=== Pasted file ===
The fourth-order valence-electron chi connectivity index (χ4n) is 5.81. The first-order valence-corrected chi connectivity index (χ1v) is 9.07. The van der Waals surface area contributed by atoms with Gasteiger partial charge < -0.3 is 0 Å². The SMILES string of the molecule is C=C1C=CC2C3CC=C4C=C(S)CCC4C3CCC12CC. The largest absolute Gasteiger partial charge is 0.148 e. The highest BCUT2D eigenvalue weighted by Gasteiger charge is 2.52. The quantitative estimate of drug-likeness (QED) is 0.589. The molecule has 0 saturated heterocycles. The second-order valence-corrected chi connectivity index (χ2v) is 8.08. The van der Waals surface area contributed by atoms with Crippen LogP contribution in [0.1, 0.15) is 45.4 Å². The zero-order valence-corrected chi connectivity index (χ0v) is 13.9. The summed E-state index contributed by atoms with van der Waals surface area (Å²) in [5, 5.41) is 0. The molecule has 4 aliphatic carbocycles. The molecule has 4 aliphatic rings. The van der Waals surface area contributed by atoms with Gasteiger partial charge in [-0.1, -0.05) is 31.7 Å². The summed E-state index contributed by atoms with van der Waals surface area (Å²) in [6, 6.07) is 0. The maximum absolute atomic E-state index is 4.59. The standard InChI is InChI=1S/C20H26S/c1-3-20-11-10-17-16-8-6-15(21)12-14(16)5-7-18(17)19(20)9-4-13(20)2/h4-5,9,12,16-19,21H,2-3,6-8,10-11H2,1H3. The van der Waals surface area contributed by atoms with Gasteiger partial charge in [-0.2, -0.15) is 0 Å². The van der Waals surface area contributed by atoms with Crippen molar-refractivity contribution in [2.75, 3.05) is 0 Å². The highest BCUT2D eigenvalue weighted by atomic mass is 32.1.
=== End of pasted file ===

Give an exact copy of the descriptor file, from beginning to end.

The fourth-order valence-electron chi connectivity index (χ4n) is 5.81. The first-order valence-corrected chi connectivity index (χ1v) is 9.07. The van der Waals surface area contributed by atoms with Gasteiger partial charge < -0.3 is 0 Å². The SMILES string of the molecule is C=C1C=CC2C3CC=C4C=C(S)CCC4C3CCC12CC. The largest absolute Gasteiger partial charge is 0.148 e. The highest BCUT2D eigenvalue weighted by Gasteiger charge is 2.52. The quantitative estimate of drug-likeness (QED) is 0.589. The molecule has 0 saturated heterocycles. The second-order valence-corrected chi connectivity index (χ2v) is 8.08. The van der Waals surface area contributed by atoms with Crippen LogP contribution in [0.1, 0.15) is 45.4 Å². The zero-order valence-corrected chi connectivity index (χ0v) is 13.9. The summed E-state index contributed by atoms with van der Waals surface area (Å²) in [5, 5.41) is 0. The molecule has 4 aliphatic carbocycles. The molecule has 4 aliphatic rings. The van der Waals surface area contributed by atoms with Gasteiger partial charge in [-0.1, -0.05) is 31.7 Å². The summed E-state index contributed by atoms with van der Waals surface area (Å²) in [6, 6.07) is 0. The maximum absolute atomic E-state index is 4.59. The standard InChI is InChI=1S/C20H26S/c1-3-20-11-10-17-16-8-6-15(21)12-14(16)5-7-18(17)19(20)9-4-13(20)2/h4-5,9,12,16-19,21H,2-3,6-8,10-11H2,1H3. The van der Waals surface area contributed by atoms with Gasteiger partial charge in [-0.2, -0.15) is 0 Å². The van der Waals surface area contributed by atoms with Crippen molar-refractivity contribution in [2.75, 3.05) is 0 Å². The highest BCUT2D eigenvalue weighted by atomic mass is 32.1.